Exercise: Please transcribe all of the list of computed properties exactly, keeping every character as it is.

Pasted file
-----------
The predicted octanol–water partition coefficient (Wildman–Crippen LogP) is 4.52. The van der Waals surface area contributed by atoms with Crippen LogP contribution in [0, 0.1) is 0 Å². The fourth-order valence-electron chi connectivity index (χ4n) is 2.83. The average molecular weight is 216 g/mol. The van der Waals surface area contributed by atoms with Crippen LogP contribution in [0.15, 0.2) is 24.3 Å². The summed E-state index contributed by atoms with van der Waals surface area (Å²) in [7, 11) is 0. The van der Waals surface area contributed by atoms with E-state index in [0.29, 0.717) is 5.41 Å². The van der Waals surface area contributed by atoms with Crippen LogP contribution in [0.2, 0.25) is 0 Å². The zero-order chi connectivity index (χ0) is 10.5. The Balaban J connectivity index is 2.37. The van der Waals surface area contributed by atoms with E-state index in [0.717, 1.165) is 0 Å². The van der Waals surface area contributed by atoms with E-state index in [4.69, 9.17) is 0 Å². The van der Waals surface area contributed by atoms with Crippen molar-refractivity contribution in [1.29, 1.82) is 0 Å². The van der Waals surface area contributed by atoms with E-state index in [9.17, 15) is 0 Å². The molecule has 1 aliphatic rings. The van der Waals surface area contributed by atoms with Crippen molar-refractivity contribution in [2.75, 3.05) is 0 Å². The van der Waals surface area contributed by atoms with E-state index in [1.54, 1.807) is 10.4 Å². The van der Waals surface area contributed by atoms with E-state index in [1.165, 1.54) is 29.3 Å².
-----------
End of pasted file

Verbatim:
The predicted octanol–water partition coefficient (Wildman–Crippen LogP) is 4.52. The van der Waals surface area contributed by atoms with Crippen LogP contribution in [0, 0.1) is 0 Å². The fourth-order valence-electron chi connectivity index (χ4n) is 2.83. The average molecular weight is 216 g/mol. The van der Waals surface area contributed by atoms with Crippen LogP contribution in [0.15, 0.2) is 24.3 Å². The summed E-state index contributed by atoms with van der Waals surface area (Å²) in [7, 11) is 0. The van der Waals surface area contributed by atoms with E-state index in [0.29, 0.717) is 5.41 Å². The van der Waals surface area contributed by atoms with Crippen LogP contribution in [0.2, 0.25) is 0 Å². The zero-order chi connectivity index (χ0) is 10.5. The Balaban J connectivity index is 2.37. The van der Waals surface area contributed by atoms with E-state index in [0.717, 1.165) is 0 Å². The van der Waals surface area contributed by atoms with E-state index in [4.69, 9.17) is 0 Å². The van der Waals surface area contributed by atoms with Crippen molar-refractivity contribution in [1.29, 1.82) is 0 Å². The van der Waals surface area contributed by atoms with E-state index in [9.17, 15) is 0 Å². The molecule has 1 aliphatic rings. The van der Waals surface area contributed by atoms with Crippen molar-refractivity contribution in [2.75, 3.05) is 0 Å². The van der Waals surface area contributed by atoms with E-state index in [1.54, 1.807) is 10.4 Å². The van der Waals surface area contributed by atoms with E-state index in [1.165, 1.54) is 29.3 Å².